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My first one, your New York concentration in the SBC portfolio increased by a good amount this quarter. Just wondering what types of assets are backing the loans there and of the amount that is multi-family, if you anticipate being impacted at all by recent rent regulation legislation or were able to maybe take advantage of some cap rate widening in light of that?

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Thomas Edward Capasse, Ready Capital Corporation - Chairman & CEO [14]

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Yes, Tim, the -- basically, we're obviously focused on small balance multi-family in a maximum of -- I think it's 50 units. So as some of it may be workforce housing. But generally speaking, the whole issue with rent stabilization and the New York law that was passed, which some experts are saying affect large balanced properties by a decline of up to 15% in valuation, that does not at all affect our market because ours are basically small properties that don't utilize these -- don't rely on rent stabilization as a significant factor in the NOI generation.

I think, Andrew, what was the total ...

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Andrew Ahlborn, Ready Capital Corporation - CFO & Secretary [15]

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Yes, so Tim, if we look to the portfolio and our balance sheet loan exposure is $10 million. There's 2 properties that are subject to rent stabilization, very low LTVs. We think the effect of the law on those properties are pretty minimal. We also have about $10 million of exposure in our Freddie bonds.

So overall, on the total portfolio, it's really de minimis.

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Timothy Paul Hayes, B. Riley FBR, Inc., Research Division - Analyst [16]

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Okay. Appreciate the update there. And then also, appreciate the update on the resi mortgage banking volumes you gave in your prepared remarks. Just wondering how gain on the sales have been tracking so far in 3Q relative to the second quarter?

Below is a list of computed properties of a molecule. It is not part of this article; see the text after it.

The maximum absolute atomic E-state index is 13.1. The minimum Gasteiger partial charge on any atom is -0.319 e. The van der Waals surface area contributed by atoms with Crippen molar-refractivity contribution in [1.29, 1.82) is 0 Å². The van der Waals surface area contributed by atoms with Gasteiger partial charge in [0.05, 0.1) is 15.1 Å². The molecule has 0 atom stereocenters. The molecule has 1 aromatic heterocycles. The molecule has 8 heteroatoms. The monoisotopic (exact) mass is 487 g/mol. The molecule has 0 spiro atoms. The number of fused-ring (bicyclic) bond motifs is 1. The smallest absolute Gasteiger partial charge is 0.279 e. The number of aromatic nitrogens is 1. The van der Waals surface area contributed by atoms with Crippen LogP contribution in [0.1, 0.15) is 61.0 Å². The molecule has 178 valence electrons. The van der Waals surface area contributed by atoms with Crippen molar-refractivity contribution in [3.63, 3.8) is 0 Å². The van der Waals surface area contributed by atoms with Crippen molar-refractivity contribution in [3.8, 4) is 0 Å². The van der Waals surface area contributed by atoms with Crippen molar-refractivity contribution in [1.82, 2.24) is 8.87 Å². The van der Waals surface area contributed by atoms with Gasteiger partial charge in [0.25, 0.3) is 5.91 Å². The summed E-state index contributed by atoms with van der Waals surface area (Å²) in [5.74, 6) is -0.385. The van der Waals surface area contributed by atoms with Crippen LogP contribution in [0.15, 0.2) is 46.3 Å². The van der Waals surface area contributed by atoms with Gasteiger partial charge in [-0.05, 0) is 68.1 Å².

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Thomas Edward Capasse, Ready Capital Corporation - Chairman & CEO [17]

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Yes. Sorry, Tim, specific to the resi business or other?

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Timothy Paul Hayes, B. Riley FBR, Inc., Research Division - Analyst [18]

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Yes. Specific to resi.

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Thomas Edward Capasse, Ready Capital Corporation - Chairman & CEO [19]

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Yes. I think we're going to see increases in the quarter. Our margins, I believe, are up about 15 in July compared to June. So given increases in margin, increases in volume, we expect Q3 to be strong in terms of that.

In terms of our other products, Freddie sales were actually down in Q2 and not due to volume, but due to just timing of sales and timing of origination. So we would expect that Q3 sales of our Freddie products be stronger than Q2.

And SBA volume is tracking higher than it was in Q2 as well. So overall, I would expect that revenue from gain on sales to increase quarter-over-quarter.

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Timothy Paul Hayes, B. Riley FBR, Inc., Research Division - Analyst [20]

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Okay. Glad I asked that. Got a little bit more color than I was bargaining for, so appreciate that. And then income from the JV, maybe a little lighter than it's been tracking on average on a quarterly basis. I know it can be volatile. But just curious if that's a reflection of lighter repayment activity and if there's any sensitivity to interest rates that could drive earnings there in the near term?

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Thomas Edward Capasse, Ready Capital Corporation - Chairman & CEO [21]

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Yes. The JV investment is really supported by a portfolio of nonperforming loans. So the volatility there is more due to take outs of those loans rather than performance affected by interest rates.

So as loans are liquidated or paid off, we'll see incremental gains. That's really the driver there.

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Timothy Paul Hayes, B. Riley FBR, Inc., Research Division - Analyst [22]

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Okay. Got it. And then just one more for me. I'm just curious how pricing competition currently looks between Freddie and Fannie small balance programs and if you anticipate any headwinds there in the near term? And then I know you mentioned that being one of your strategic initiatives, trying to expand kind of your agency exposure there, but whether it's JVs or I know you've talked about acquiring a Fannie license in the past or -- and/or team, just curious if you can give an update to that initiative and how any conversations that are going on?